Thursday, October 29, 2009

Memory BIOS and OpenSSL

I spent the past 12 hours or so learning how to "use" OpenSSL with the goal of potentially using it to replace our existing security system. Why? Because security is hard, there are so many ridiculous attacks that can be made that probably have no real effect on anything, but it makes people nervous, like timing attacks that have the ability to decrypt the first few messages in a symmetric exchange. Research is ongoing to discover ways to break security and at the same time to improve protocols and algorithms. I think its all great, but I don't have time to worry about it. Its hard argument to make that creating a new system that takes the best parts of DTLS and IPsec is really the best pathway, if you can mess around with a well supported DTLS implementation to create an IPsec like system. While I didn't find something identical to that, I found that guys over in France have implemented a "P2P" VPN that uses DTLS in a non-standard way. So I suppose it is possible. With the remaining text in this entry, I'll discuss my recent experiment with OpenSSL and DTLS, which was rather quite interesting since I haven't coded in C/C++ in 4.5 years now :).

First off, OpenSSL documentation is horrible, it is spare and spread across the web. Most of the error messages don't really make sense. The requirements and order of operations for creating secure sessions aren't very clear. I used a mixture of sample code and their man pages to figure out what to do. Though there is really little text on DTLS. It turns out for our local testing purpose, it really doesn't matter which security protocol you use.

So onwards to how this whole thing works, we'll assume that you know how to make a self-signed certificate PEM file with an RSA PEM key file, which can be located in "server.pem". Now we can get on to the code, here's where ordering matters. Lesson 1) complete all operations with structures before moving on to others that are created from them.

To keep everything organized, and because I don't know SSL well enough, I created a structure so I can access everything I create:

typedef struct connection {
BIO* read;
BIO* write;
SSL* ssl;
SSL_CTX* ctx;
} connection;

The bios are the memory bios. The names for read and write are from the perspective of the SSL structure, i.e., read is used to write network traffic from, while write is used to read network traffic. The rest will become clear in the later parts of this post.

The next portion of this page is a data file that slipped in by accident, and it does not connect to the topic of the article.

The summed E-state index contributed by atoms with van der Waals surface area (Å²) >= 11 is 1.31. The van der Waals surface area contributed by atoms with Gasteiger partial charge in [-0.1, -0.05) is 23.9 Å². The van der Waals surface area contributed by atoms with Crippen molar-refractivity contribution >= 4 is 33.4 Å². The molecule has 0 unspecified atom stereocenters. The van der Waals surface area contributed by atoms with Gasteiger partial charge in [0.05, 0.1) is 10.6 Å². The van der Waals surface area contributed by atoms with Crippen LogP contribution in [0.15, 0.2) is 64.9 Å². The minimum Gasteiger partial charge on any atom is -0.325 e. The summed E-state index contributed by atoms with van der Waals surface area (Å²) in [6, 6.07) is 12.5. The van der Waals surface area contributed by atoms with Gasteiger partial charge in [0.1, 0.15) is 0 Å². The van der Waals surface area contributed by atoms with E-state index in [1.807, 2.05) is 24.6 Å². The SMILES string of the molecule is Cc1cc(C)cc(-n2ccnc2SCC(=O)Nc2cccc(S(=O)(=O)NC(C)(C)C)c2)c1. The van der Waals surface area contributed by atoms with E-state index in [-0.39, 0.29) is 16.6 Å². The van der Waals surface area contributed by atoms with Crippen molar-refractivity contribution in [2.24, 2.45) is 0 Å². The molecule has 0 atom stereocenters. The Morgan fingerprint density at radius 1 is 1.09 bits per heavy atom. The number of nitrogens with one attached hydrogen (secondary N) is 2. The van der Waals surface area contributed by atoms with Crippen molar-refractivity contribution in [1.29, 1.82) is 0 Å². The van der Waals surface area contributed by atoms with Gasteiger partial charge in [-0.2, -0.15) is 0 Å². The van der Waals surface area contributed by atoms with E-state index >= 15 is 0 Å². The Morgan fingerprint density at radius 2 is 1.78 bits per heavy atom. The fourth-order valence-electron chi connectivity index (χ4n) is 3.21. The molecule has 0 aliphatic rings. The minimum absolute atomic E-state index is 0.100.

So here's how to initialize a server (minimized version):

connection *con = malloc(sizeof(connection));
con->ctx = SSL_CTX_new(DTLSv1_method());
SSL_CTX_use_certificate_chain_file(con->ctx, "server.pem");
SSL_CTX_use_PrivateKey_file(con->ctx, "server.pem", SSL_FILETYPE_PEM);
SSL_CTX_use_certificate_file(con->ctx, "server.pem", SSL_FILETYPE_PEM);
SSL_CTX_set_options(con->ctx, SSL_OP_SINGLE_DH_USE);
SSL_CTX_set_session_id_context(con->ctx, sid, 4);

con->ssl = SSL_new(con->ctx);
SSL_set_accept_state(con->ssl);
SSL_set_verify(con->ssl, SSL_VERIFY_NONE, NULL);
SSL_set_session_id_context(con->ssl, sid, 4);

con->read = BIO_new(BIO_s_mem());
BIO_set_nbio(con->read, 1);
con->write = BIO_new(BIO_s_mem());
BIO_set_nbio(con->write, 1);
SSL_set_bio(con->ssl, con->read, con->write);

So what's interesting here? The most annoying issue was the ordering. You need to initialize the CTX with all those options before creating SSL or the SSL won't have the CTX options. That vexed me for an entire night, while I slept for 2 hours. The first two CTX options are clear, we need a certificate and a private key. The following option, SSL_CTX_set_session_id_context, needs to be set to some unique value, apparently not setting could cause a certificate exchange to fail, though I haven't experienced that issue. My favorite was the use of Diffie-Hellman, where I come from, the Diffie-Hellman exchange was handled in the background unless you really want to get in and dirty, not with OpenSSL, you either need to specify a Diffie-Hellman key file, a callback, or use the single use flag. Now we can create the server and since it is a server, we set it up for an accept state. The final components are the creation of memory bios, so that we can abstract the sending mechanism. Memory bios might be non-blocking, but it was explicit anywhere, it works if you don't make them non-blocking, but why risk it? Wow, looking back, that was kind of easy!

The client is even easier:

connection *con = malloc(sizeof(connection));
con->ctx = SSL_CTX_new(DTLSv1_method());
SSL_CTX_use_certificate_chain_file(con->ctx, "server.pem");
con->ssl = SSL_new(con->ctx);
SSL_set_connect_state(con->ssl);
SSL_set_verify(con->ssl, SSL_VERIFY_NONE, NULL);

con->read = BIO_new(BIO_s_mem());
BIO_set_nbio(con->read, 1);
con->write = BIO_new(BIO_s_mem());
BIO_set_nbio(con->write, 1);
SSL_set_bio(con->ssl, con->read, con->write);

We start with the same initialization of the CTX block and then for the SSL structure we set it to connect state. The rest is the same as the server.

So now we have usable client and server ssl structure, we need to do some sending between the two, that looks like this:

SSL_do_handshake(client->ssl);
handle_send(client, server);
handle_send(server, client);
handle_send(client, server);
handle_send(server, client);